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  1. #14
    Join Date
    Jul 2006
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    NorthWest
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    147
    [QUOTE=AtoZhvac;4724222]Hi,


    AtoZhvac
    "Another thing say you are charging an R22 refrigeration system (large pan cooler) which requires 34 pounds of R-22. I had a heck of a time getting that much charged in. I ran warm water over the container many times to get the pressure back up to charge in the vapor."

    It would not take long to charge 34lbs R-22 through liquid line

  2. #15
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    Jul 2006
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    Quote Originally Posted by tipsrfine View Post
    Pretty much just posting here so I get e-mail alerts when someone answers this question. I'm guessing it may be by closing the inlet service valve to the receiver and as system goes into pump-down the pressure drops in the receiver which allows you to add refrigerant?
    Outlet of receiver. You need somewhere for the refrigerant to store

  3. #16
    Join Date
    Sep 2009
    Location
    Arnold mo
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    3,972
    Quote Originally Posted by thethomas4 View Post
    Outlet of receiver. You need somewhere for the refrigerant to store
    Should store in the condenser shouldn't it? since this is just the low ambient charge and the receiver is really just there to store the low ambient charge? I just do big refrigeration once in a blue moon.

  4. #17
    Join Date
    Sep 2008
    Location
    Western PA
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    25,787
    Quote Originally Posted by thethomas4 View Post
    Outlet of receiver. You need somewhere for the refrigerant to store
    Isn't that what the receiver does? Store refrigerant?

  5. #18
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    Jul 2006
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    Quote Originally Posted by jpsmith1cm View Post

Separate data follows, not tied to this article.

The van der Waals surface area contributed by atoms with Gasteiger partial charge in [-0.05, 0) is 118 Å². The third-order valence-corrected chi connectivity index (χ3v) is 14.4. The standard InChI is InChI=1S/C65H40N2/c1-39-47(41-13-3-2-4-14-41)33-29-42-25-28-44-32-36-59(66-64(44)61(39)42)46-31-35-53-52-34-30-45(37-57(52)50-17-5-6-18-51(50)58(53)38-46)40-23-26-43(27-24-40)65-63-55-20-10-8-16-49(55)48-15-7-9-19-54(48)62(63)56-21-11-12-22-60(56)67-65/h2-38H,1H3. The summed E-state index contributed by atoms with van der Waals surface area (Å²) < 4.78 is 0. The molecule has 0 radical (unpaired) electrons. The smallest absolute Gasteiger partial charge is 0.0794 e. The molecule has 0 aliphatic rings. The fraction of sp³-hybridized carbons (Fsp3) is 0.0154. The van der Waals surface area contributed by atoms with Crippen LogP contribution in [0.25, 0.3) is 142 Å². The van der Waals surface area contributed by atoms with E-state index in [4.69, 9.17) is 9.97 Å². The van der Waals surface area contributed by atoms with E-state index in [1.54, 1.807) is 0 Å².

Isn't that what the receiver does? Store refrigerant?
    absolutely

  6. #19
    Join Date
    Sep 2009
    Location
    Arnold mo
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    Quote Originally Posted by jpsmith1cm View Post
    Isn't that what the receiver does? Store refrigerant?
    What I was meaning is that without low ambient conditions the additional refrigerant would not be needed. Sporlan's charging procedures first show you the proper charge of refrigerant needed without low ambient conditions. Under those conditions a receiver would not really be needed, so that charge should be able to be stored in the condenser in a pump-down. Next sporlan directs you to weigh in the additional refrigerant needed for low ambient conditions into the "high side";which is really why the receiver tank is there-to store the extra refrigerant needed for low ambient conditions. Therefore the normal charge should be able to be "stored" in the condenser at pump-down, alllowing you to weigh in the additional low ambient charge in the receiver that has been isolated from the condenser in a pump-down.

  7. #20
    Join Date
    Sep 2008
    Location
    Western PA
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    25,787

  8. #21
    Join Date
    Sep 2009
    Location
    Arnold mo
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    3,972
    Quote Originally Posted by jpsmith1cm View Post
    Normally, I just charge into the suction line, as I said before.